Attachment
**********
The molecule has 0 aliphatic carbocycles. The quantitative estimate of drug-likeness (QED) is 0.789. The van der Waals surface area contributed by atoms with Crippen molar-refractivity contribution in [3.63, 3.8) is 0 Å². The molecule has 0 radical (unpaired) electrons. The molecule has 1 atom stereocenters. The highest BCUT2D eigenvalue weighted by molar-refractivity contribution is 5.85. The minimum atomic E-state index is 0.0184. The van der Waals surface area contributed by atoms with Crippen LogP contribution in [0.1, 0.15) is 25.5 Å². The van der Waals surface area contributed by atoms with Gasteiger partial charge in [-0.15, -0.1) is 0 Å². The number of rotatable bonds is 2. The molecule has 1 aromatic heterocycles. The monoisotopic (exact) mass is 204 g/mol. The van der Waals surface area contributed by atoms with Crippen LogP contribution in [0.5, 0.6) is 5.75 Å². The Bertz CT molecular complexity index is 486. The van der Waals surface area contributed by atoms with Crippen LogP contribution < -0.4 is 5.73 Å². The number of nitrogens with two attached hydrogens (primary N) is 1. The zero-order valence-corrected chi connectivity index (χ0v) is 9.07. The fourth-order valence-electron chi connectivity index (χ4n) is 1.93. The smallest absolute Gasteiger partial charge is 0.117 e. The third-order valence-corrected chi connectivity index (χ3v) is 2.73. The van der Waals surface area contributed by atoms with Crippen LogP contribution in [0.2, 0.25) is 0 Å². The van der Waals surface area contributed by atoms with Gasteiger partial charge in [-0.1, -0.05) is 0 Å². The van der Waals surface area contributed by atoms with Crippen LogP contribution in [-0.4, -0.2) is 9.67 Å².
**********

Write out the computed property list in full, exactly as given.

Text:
The molecule has 0 aliphatic carbocycles. The quantitative estimate of drug-likeness (QED) is 0.789. The van der Waals surface area contributed by atoms with Crippen molar-refractivity contribution in [3.63, 3.8) is 0 Å². The molecule has 0 radical (unpaired) electrons. The molecule has 1 atom stereocenters. The highest BCUT2D eigenvalue weighted by molar-refractivity contribution is 5.85. The minimum atomic E-state index is 0.0184. The van der Waals surface area contributed by atoms with Crippen LogP contribution in [0.1, 0.15) is 25.5 Å². The van der Waals surface area contributed by atoms with Gasteiger partial charge in [-0.15, -0.1) is 0 Å². The number of rotatable bonds is 2. The molecule has 1 aromatic heterocycles. The monoisotopic (exact) mass is 204 g/mol. The van der Waals surface area contributed by atoms with Crippen LogP contribution in [0.5, 0.6) is 5.75 Å². The Bertz CT molecular complexity index is 486. The van der Waals surface area contributed by atoms with Crippen LogP contribution < -0.4 is 5.73 Å². The number of nitrogens with two attached hydrogens (primary N) is 1. The zero-order valence-corrected chi connectivity index (χ0v) is 9.07. The fourth-order valence-electron chi connectivity index (χ4n) is 1.93. The smallest absolute Gasteiger partial charge is 0.117 e. The third-order valence-corrected chi connectivity index (χ3v) is 2.73. The van der Waals surface area contributed by atoms with Crippen LogP contribution in [0.2, 0.25) is 0 Å². The van der Waals surface area contributed by atoms with Gasteiger partial charge in [-0.1, -0.05) is 0 Å². The van der Waals surface area contributed by atoms with Crippen LogP contribution in [-0.4, -0.2) is 9.67 Å².